Day Hike from Unit 39 Campsite up the mountains northeast of Mt. Galen in Unit 33
Mileage – 3.5 miles
Elevation Gain- Approximately 1800 feet
Elevation Loss- Approximately 1800 feet
I was super excited for Day 2 in Denali National Park, as we would do something that we had never previously done on any of our backpacking trip… take a day hike in Units 39 and into Unit 33. In every other instance we had always packed up at the break of dawn and set out for another destination. On this day we purposefully set up our permit so that we could keep our tents set up for another day in Unit 39 and just day hike without any significant weight on our backs. Unit 39 is big enough, in and of itself, for several days of backpacking. Even a day of day hiking would barely scratch the surface.
Mt. Galen is located in Unit 33 and is a part of the mountains that we were going to climb. As with every other day in Denali, there were no trails… so we began formulating our route. As a side note, we knew that climbing close to 2000 feet would give us the opportunity to see what route we would take on the morning of Day 4 passed Mt. Sheldon and through the rough Bear Draw. But Bear Draw would be equally as rough and demanding as the first 200 feet of our day hike. Before we could get into an area where we could actually begin “hiking,” we had to go near vertical through some of the most dense brush and trees that we encounter on this trip. The only way we could scale this mountainside was to dig our feet in and pull ourselves up by grabbing trees. Fortunately this only last about 30 minutes. Needless to say, we didn’t get any pictures of that adventure.
Other than the first two hundred, this was a remarkable hike. The views, as we were ascending, of the river valley and the mountain ranges were spectacular (you can even see our tents amidst the scrub)… not to mention that we had the perfect August weather- mid 50’s and cool with sun and blue skies. It is always interesting looking at the terrain from a distance compared to being in that exact terrain. What I mean by that is from a distance the terrain looks so contoured, pillowy, smooth, and gentle. It gives you the impression that you can just glide over it without any obstacles or resistance. And then, once you are in the areas you once viewed as pillowy and gentle, you realize how coarse, rough, hard, and full of resistance and obstacles it actually is. In many ways, it’s beauty can give one a false sense invincibility- we are the conquerors! And it welcomes and seduces our naiveté and allows us to believe that we are in control even but for a moment, and then wakes us to our fragile and humble reality that while she is beautiful… she will never be conquered.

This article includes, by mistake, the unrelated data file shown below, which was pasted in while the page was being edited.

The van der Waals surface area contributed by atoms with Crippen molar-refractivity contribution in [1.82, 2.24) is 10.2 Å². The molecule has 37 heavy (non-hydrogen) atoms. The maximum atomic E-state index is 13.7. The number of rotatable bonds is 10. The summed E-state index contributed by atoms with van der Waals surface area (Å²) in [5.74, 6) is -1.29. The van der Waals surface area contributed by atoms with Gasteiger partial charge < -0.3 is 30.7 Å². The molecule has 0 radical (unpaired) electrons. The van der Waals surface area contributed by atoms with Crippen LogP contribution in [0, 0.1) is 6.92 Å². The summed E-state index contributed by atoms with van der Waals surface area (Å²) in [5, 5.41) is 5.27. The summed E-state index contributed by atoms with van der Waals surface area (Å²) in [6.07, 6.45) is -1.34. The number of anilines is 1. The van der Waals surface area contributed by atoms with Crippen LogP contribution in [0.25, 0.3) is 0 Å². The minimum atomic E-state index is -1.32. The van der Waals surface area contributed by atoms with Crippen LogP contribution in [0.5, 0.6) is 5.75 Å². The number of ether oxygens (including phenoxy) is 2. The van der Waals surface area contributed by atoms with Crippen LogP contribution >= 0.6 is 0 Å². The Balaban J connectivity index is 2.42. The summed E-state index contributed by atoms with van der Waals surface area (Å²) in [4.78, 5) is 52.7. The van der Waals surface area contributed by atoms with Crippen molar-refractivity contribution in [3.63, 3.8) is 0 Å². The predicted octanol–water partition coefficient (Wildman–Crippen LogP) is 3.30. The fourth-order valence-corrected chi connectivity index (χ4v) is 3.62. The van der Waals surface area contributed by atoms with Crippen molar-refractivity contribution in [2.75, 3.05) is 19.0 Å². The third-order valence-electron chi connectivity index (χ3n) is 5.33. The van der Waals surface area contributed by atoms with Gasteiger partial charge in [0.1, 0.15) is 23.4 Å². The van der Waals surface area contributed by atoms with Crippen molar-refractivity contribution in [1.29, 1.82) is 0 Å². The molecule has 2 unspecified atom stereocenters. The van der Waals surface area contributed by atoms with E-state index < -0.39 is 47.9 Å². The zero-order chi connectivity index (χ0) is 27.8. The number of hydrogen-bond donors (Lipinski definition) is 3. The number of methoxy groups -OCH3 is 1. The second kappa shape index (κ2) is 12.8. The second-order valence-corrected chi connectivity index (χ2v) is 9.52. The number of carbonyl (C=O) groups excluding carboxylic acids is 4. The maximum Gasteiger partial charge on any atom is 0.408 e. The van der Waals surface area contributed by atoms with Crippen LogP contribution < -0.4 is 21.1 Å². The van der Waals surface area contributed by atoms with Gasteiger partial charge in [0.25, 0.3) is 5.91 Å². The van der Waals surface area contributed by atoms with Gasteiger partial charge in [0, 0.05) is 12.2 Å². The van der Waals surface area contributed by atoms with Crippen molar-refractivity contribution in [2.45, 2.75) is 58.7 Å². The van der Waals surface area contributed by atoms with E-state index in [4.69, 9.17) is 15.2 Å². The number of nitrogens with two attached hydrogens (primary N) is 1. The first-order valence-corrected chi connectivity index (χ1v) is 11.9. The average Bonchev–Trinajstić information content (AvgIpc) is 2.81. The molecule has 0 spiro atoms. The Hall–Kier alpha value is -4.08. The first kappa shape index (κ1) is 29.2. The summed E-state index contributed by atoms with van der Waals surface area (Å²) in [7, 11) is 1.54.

It seems as if with every step we could see even more of Denali. Soon enough we were at the height at which we could see Mt. Galen and the other adjoining mountains. The diversity of terrain was spectacular. Not just the composition, but the colors.
We took a long lunch break at the top. I am convinced that place was constructed for relaxing. Soon enough the afternoon storm clouds began to approach RAPIDLY and we decided to descend and stay ahead of it. Well, we just weren’t that fast. We decided that since we were going to be wet anyway that we might as well stop for a much needed blueberry break.
We got back to camp with overcast skies and rain the rest of the evening. We actually turned in early because of the rain, but we also knew that our hardest day was yet to come. We would be passing through Bear Draw and down to the Toklat River.
An edited, day-by-day version of my adventure in Denali National Park appeared in the fourth issue of Sidewalk – a hiking and backpacking magazine.
To read about our previous days in Denali National Park click here.